Rose deliberately constructs a parallel personal story for the 3rd Juror, whose broken relationship with his 16-year-old son, influences his decision. In the stage directions Rose notes how the father is reeling from the pain of rejection and from being “stabbed in the chest”. This foreshadows his revenge agenda owing to his rigid, patriarchal view of parenting. Throughout the play, there are repetitive references to the “knife”, which will be critical to the fact-finding process, but in this case the stab wounds symbolically refer to the 3rd juror’s raw and personal emotions and his desire to teach the boy a lesson.
At the end, as noted in the stage directions, the 8th juror looks back at the knife cuts the table. Rose seems to suggest that the biases have finally been dissected.
(Prejudice) Rose notes in the stage directions how the Guard constantly locks and unlocks the room. For example, “in the silence the sound is heard of the door being locked”, which becomes a metaphoric representation of the closed minds of the jurors. This reflects the prejudice that dominates their attitude towards the boy who are “born liars” and who should be “slapped.. before they make trouble”. In many ways, this climate of fear and prejudice also reflects the McCarthy-style hysteria that gripped America during the time Rose wrote the play.
(Varied backgrounds) Typically, Rose assigns to each juror a personal and/or professional story to show how their varied life experience, knowledge and background inform their views and values and influence their ability to evaluate the evidence.
As an architect, the 8th juror is calm and methodically investigates the evidence. Rose also characterises him as the spokesperson for justice who focuses on the concept of “reasonable doubt” and analyses the flaws in the “circumstantial evidence”.
Typically, Rose assigns to each juror a personal and/or professional story to show how their life experience informs their views and values as well as influences their ability to evaluate the evidence. As a stockbroker, who is typically used to making decisions under pressure, the 4th juror reacts calmly and sensibly; he insists on following “the logical progression of facts”. As an architect, the 8th juror is calm and considered and methodically investigates the evidence.
Significantly, the 4th juror’s eye-glasses become a key to the fact-finding process. They are also used symbolically to parallel the woman’s eye-witness testimony which is similarly clouded by the glasses. In the stage directions, Rose notes that “removing his eyeglasses”, he too becomes clouded by personal impressions and lacks foresight; it becomes “obvious” to him that the “boy’s entire story was flimsy”.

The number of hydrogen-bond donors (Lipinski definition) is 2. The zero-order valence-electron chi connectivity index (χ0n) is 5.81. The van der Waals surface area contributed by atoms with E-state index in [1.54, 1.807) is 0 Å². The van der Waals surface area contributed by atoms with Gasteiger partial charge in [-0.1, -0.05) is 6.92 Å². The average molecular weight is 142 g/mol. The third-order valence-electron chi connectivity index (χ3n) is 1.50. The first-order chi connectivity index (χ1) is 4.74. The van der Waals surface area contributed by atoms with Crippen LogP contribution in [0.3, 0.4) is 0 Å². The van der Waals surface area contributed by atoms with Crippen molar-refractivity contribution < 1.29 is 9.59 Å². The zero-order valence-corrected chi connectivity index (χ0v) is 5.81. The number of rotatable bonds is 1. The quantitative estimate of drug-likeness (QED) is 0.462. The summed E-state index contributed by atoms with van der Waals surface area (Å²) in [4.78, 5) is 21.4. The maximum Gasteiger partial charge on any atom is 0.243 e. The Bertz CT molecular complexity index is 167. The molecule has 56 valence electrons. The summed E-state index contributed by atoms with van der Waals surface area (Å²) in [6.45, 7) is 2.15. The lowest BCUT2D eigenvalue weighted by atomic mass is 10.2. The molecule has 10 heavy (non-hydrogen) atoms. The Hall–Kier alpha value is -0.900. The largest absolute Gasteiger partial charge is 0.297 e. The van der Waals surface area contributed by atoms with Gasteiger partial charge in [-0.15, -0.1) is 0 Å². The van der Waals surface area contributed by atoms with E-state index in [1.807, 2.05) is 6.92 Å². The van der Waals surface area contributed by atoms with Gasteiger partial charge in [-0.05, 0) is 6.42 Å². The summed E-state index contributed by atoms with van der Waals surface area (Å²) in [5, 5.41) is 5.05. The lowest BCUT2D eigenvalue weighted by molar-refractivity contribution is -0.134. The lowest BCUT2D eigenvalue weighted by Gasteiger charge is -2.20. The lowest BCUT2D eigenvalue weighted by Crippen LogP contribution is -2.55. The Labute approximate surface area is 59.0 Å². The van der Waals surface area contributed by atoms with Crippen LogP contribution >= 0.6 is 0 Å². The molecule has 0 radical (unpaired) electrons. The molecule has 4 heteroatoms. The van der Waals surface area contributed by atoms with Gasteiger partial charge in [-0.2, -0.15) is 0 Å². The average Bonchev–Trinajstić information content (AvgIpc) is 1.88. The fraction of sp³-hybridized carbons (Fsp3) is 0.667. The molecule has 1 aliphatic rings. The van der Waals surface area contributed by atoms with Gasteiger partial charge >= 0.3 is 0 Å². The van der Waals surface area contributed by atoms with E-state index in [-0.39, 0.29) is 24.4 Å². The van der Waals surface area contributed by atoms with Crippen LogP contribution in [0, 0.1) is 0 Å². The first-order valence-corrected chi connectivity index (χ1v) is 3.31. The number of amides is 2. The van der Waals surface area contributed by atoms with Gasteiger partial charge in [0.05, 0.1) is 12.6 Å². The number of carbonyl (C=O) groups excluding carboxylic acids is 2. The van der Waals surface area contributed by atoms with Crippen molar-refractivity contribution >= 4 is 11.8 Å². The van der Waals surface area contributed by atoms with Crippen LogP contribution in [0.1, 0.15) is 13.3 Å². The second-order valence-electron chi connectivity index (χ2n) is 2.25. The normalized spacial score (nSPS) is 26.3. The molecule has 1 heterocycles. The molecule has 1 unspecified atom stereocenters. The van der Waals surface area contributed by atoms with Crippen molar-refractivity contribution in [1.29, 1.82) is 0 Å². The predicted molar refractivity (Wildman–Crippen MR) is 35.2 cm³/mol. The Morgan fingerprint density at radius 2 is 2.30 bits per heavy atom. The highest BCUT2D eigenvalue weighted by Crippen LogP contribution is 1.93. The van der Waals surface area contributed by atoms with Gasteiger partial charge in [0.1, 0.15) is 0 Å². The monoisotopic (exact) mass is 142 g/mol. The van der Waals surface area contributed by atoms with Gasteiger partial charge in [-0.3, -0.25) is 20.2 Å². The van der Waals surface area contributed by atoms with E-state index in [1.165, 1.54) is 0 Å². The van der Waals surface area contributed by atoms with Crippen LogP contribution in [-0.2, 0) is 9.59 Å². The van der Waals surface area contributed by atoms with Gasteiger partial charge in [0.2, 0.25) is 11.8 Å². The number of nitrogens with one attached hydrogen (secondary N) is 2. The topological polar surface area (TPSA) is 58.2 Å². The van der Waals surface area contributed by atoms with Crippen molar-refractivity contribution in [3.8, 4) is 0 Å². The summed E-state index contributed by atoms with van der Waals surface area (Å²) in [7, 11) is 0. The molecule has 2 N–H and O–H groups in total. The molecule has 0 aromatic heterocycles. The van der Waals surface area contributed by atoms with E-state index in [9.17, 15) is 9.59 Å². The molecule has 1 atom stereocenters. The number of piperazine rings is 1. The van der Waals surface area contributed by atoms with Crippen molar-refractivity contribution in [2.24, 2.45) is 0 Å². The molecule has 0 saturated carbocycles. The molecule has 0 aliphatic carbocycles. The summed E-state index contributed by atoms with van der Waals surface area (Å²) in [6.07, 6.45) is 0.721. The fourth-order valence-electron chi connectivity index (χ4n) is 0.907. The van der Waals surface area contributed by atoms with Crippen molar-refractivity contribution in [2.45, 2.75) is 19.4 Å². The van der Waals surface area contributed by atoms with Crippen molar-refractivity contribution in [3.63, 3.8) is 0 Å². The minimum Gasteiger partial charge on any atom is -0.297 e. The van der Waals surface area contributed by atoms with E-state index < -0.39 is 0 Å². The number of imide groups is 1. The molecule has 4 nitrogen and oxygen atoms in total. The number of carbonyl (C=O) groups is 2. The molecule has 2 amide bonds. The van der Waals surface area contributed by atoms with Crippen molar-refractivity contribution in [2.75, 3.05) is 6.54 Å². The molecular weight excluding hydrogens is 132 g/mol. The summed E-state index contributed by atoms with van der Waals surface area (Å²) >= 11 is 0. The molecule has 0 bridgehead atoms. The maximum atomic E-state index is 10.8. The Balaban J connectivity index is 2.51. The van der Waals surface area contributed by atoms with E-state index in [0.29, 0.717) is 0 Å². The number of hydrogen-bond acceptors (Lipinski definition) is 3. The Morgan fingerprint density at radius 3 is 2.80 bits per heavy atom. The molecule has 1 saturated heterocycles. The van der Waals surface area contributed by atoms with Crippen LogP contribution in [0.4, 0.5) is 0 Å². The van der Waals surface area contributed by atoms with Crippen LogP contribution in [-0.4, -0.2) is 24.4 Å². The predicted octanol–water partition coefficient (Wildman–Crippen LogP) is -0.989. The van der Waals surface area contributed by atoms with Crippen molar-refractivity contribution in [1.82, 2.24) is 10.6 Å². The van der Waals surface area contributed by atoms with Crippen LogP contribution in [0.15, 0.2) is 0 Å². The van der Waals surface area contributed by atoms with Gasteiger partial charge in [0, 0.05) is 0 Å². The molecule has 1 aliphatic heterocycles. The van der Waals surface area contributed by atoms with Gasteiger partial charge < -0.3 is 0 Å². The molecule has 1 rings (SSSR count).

The woman’s eyewitness testimony revolves around her ability to “see” the boy through the window of the el-train. In this case, her eyeglasses become symbolic of her ability and that of the other jurors, to examine the evidence and “see” and think clearly. In this case, eyeglasses make “deep impressions” or “marks on her nose”. They reflect blurred vision, just as when the 4th juror removes his eyeglasses and offers his flawed judgement on the boy’s “flimsy” defence.
(Irresponsible; of civic duties) The 8th’s frustration at the indifference of the other jurors is evident when, as Rose notes in the stage directions, he “snatches” up the paper and the game of tic tac toe and “drops it in the waste basket”.
The game of the tic-tac toe also becomes a figurative sign of their indifference as is the “doodling”. Likewise, the mindless whistling of the 7th juror and the change of his vote to “not guilty” because he has “had enough” highlights his obvious apathy. Rose suggests this attitude, which is compounded by the heat, is counterproductive to the notion of active citizenship.
Rose deliberately uses the physical setting of the jury room which is hot, sparse and uncomfortable to mirror the rising tension among the 12 jurors. There seems to be a great deal at stake, personally, for these jurors whose opinions are competing for priority.
Rose deliberately uses the setting as a mirror of the emotional tension in the room arising because of the conflict caused by their heated personalities and prejudices. For example, it is the “hottest day on record” and yet there are no fans; consequently, the heat is stifling and many of the jury members are anxious for a quick resolution – especially those, like the 10th who is suffering from the flu. This emotional tension reaches a climax when the 3rd juror grabs the 8th in a state of emotional flux and exclaims, “I’m gonna kill you”.
Furthermore, the fact that the “drab” jury room is opposite the New York skyline, representing the American dream, with its focus on individualism, money and commerce, also shows how personal motives are paramount. (contrasts/ contradictions) Also the fact that the jury system seems to be downgraded. As a result, Rose skilfully shows how prejudice is interfering with the truth, and most cleverly, the setting becomes a reflection of this.
At the beginning of Act II when the verdict is deadlocked, the weather turns and the rain “pours down”. The foreman’s reference to the football game is used as a metaphor for the change in group dynamics as the views of the 8th gain sway and gradually the tension is defused. As the assistant head football coach, the foreman states that the rain changed the nature of the game and reversed the predictable outcome. (Coincidentally, the rain stops when the not-guilty verdict is reached which suggests the right verdict.)
(Group dynamics) Once again, the use of real-time and the unfolding discussion serve to highlight the manner in which many of the bigoted jurors intimidate the others and seek a hasty and unjust resolution.